Historical sources state that Tennis had around 5,000 weaving workshops with 10,000 weavers and that there was no house in the world that did not have Tennis fabrics or clothes. The city hosted makers of the sultan's clothes. Tennis was burned by the Crusaders in AH 573 (AD 1177) and Sultan Al-Kamil ordered its walls torn down in AH 624 (AD 1226).
Damietta followed Tennis in importance and its reputation of quality fabric went beyond Egypt. For example, the city of Carozan in Persia, the biggest producer of linen, was called the Persian Damietta. Damietta specialized in making a thin linen fabric known as the Daq Domyat, or Fine Damietta. It produced another fabric called Al-Qasab Al-Abiad during the Fatimid era.
Bora, a town near Tennis, was famous for making clothes for both the royal court and the public. A piece of fabric from a textile workshop even has the name of Al-Hakim.
Shata, located near Damietta, was famous for making covers called "Kiswah al Kabaah" for the Kaaba, the central cubic stone structure within the Great Mosque in Mecca, Saudi Arabia, which is covered by a cloth. Dabqo, or Dabiq, was famous for its linen workshop. Pieces with the name of Al-Hakim were also found there. The city produced new fabrics at the time of Fatimid Caliph Al-Aziz, including the golden fabric used for turbans. It was also famous for Al-Dabiqi Al-Thaqil, or Heavy Dabiq, on which maps were drawn with waxy paints. El Bahnasa was famous for making curtains, large tents, and special fabrics for the sultan. Another famous area was Ihnasia in Ashmunein.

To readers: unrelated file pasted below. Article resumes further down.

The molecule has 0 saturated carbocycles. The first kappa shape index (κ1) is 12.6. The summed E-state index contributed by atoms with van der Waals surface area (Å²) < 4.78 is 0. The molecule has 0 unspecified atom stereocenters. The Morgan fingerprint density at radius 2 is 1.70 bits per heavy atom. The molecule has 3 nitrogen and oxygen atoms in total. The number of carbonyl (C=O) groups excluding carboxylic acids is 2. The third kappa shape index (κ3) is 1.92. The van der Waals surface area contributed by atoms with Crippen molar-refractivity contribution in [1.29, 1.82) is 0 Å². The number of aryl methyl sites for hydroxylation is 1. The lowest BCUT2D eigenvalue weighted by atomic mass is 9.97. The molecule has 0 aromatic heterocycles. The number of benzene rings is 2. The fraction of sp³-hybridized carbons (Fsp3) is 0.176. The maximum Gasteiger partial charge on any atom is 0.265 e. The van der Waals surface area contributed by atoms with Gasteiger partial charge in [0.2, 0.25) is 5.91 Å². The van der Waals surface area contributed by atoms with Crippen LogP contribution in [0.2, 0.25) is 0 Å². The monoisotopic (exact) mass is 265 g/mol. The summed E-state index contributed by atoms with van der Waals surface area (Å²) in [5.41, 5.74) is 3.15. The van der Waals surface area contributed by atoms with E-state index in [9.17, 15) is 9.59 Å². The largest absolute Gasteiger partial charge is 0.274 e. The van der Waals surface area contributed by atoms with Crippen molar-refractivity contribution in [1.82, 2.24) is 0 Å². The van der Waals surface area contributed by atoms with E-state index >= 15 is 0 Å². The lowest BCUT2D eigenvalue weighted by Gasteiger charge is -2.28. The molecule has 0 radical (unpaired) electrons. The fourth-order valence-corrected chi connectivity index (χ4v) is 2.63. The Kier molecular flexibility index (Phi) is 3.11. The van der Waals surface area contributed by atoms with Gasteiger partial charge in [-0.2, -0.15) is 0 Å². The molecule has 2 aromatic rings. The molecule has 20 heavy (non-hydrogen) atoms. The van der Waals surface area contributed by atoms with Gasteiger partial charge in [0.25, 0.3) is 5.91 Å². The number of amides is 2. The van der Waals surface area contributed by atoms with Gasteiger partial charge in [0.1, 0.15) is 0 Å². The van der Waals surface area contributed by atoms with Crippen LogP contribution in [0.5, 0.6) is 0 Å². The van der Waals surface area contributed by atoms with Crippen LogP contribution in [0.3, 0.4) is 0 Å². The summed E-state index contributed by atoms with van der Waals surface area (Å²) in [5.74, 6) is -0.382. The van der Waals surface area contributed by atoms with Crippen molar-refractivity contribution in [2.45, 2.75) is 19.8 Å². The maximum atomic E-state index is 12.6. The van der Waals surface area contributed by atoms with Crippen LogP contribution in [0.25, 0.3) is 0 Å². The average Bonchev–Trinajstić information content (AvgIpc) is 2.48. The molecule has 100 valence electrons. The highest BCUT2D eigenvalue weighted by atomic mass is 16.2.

Ibn Hawqal, the geographer, mentioned that weavers inhabited Faiyum who probably made linen fabrics in addition to jute.